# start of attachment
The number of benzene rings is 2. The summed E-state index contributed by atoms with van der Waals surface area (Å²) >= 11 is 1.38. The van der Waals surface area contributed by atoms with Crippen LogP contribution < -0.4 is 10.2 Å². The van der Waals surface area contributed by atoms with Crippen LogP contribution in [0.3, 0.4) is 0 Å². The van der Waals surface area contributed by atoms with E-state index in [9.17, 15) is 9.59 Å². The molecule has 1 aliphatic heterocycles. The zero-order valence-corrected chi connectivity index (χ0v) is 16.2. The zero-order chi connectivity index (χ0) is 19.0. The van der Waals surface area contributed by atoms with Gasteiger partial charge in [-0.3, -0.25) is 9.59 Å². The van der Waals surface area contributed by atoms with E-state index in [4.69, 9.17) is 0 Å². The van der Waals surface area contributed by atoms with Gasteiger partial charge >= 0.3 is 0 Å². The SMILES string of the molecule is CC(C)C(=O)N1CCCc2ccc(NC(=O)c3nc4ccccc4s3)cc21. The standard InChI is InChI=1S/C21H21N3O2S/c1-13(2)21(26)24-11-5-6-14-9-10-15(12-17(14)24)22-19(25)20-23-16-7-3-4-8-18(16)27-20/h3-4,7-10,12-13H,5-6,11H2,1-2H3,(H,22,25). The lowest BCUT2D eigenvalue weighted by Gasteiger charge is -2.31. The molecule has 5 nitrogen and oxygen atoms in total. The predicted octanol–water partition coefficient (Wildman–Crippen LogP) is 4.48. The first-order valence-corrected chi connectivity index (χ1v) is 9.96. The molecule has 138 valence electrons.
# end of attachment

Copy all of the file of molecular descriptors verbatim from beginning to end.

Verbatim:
The number of benzene rings is 2. The summed E-state index contributed by atoms with van der Waals surface area (Å²) >= 11 is 1.38. The van der Waals surface area contributed by atoms with Crippen LogP contribution < -0.4 is 10.2 Å². The van der Waals surface area contributed by atoms with Crippen LogP contribution in [0.3, 0.4) is 0 Å². The van der Waals surface area contributed by atoms with E-state index in [9.17, 15) is 9.59 Å². The molecule has 1 aliphatic heterocycles. The zero-order valence-corrected chi connectivity index (χ0v) is 16.2. The zero-order chi connectivity index (χ0) is 19.0. The van der Waals surface area contributed by atoms with Gasteiger partial charge in [-0.3, -0.25) is 9.59 Å². The van der Waals surface area contributed by atoms with E-state index in [4.69, 9.17) is 0 Å². The van der Waals surface area contributed by atoms with Gasteiger partial charge >= 0.3 is 0 Å². The SMILES string of the molecule is CC(C)C(=O)N1CCCc2ccc(NC(=O)c3nc4ccccc4s3)cc21. The standard InChI is InChI=1S/C21H21N3O2S/c1-13(2)21(26)24-11-5-6-14-9-10-15(12-17(14)24)22-19(25)20-23-16-7-3-4-8-18(16)27-20/h3-4,7-10,12-13H,5-6,11H2,1-2H3,(H,22,25). The lowest BCUT2D eigenvalue weighted by Gasteiger charge is -2.31. The molecule has 5 nitrogen and oxygen atoms in total. The predicted octanol–water partition coefficient (Wildman–Crippen LogP) is 4.48. The first-order valence-corrected chi connectivity index (χ1v) is 9.96. The molecule has 138 valence electrons.